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From the "Life of a Scrappy Player" Series



So, you're stuck with your game and can't seem to win against players you think you should be able to beat? I'm not talking about players who are clearly better than you, like one or two whole ratings levels. I mean, come on, when you're a 3.5 and your opponent is a 4.0 it takes an act of God to make you win that match. Does it not? Let's forget the situation where you, the accomplished doubles player who never plays singles, are forced to play an accomplished singles player who is rated higher than you. Out of luck, my friend. You can only pray that guy has a REAL bad day after a long night of partying with very little sleep. It's not going to happen, ok?


Now, you're on the court with that opponent who you always wanted to beat but never could. You're warming up and look for weaknesses. Can't find any? Forehand and backhand look equally strong? Come on, you are not facing a tour player here. In my opinion that NEVER happens. OK, then look at his strengths. Where is the killer shot coming from. Ah, it's coming from his forehand? Here you go, my friend. THAT'S where he's going to really hurt you in the match. The back hand may look good and all, but it's not a killer shot and he's not likely to hurt you with it. Got that? Just the thought of taking an entire killer shot opportunity away from my opponent makes me shiver with anticipation (Oh, hold, that was Tim Curry in the "Rocky Horror Picture Show, haha)...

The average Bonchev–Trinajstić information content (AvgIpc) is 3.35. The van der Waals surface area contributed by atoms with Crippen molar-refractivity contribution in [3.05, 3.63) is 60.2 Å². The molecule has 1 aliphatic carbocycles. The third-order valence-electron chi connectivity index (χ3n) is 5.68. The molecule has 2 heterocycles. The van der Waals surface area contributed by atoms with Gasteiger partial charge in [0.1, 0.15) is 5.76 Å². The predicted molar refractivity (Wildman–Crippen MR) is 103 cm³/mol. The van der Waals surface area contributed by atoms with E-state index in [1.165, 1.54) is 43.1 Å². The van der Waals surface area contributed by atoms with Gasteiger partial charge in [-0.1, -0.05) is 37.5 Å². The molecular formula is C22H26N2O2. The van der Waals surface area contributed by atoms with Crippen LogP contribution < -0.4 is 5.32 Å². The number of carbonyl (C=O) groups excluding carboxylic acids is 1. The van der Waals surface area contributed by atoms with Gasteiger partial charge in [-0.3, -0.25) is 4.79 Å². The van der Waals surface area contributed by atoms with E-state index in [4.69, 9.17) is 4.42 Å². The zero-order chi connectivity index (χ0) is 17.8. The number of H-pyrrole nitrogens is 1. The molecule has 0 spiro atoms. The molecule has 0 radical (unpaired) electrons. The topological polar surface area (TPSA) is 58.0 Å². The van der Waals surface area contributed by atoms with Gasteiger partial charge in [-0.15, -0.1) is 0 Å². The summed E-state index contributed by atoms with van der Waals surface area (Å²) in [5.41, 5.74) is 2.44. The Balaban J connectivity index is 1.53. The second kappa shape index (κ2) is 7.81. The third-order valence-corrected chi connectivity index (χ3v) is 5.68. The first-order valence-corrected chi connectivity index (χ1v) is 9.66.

Now here is something you can practice, btw. How to concentrate on hitting just to one side for an entire set. Once you know how to do this, you'll get a lot of confidence in your shot making and that could make a BIG difference in your game.


Here's me now, playing this guy who I always lost to. Strong serve and killer forehand. During warm-up I didn't see it, and the first game he took to love because I was just happy to return his booming serves and everything landed just the way he wanted it - on his foreand. I had no chance getting any of his powerful cross court shots.


From now on almost all of my serves, returns, and volleys went to his backhand. He couldn't hurt me from there at all. Then he became a little frustrated and began to make mistakes. On the rare occasion of me hitting to his forehand he hit one long, and then one into the net. After I broke him in his next service game I began to systematically dismantle his game and that was the end of it.


What am I trying to say here? When your opponent doesn't show you a shotmaking weakness look for his strong side and then choose the other side. Be ruthless! Hit to this other side relentlessly. Come in after a good approach shot or after a short return and put those volleys away. Then hit to "the other" side again.


It worked for me many times before. I am not known to be a ruthless guy, but when I see a weakness in my opponent's game, I exploit it! But - still be nice to your opponent. He may do the same to you next time. No?



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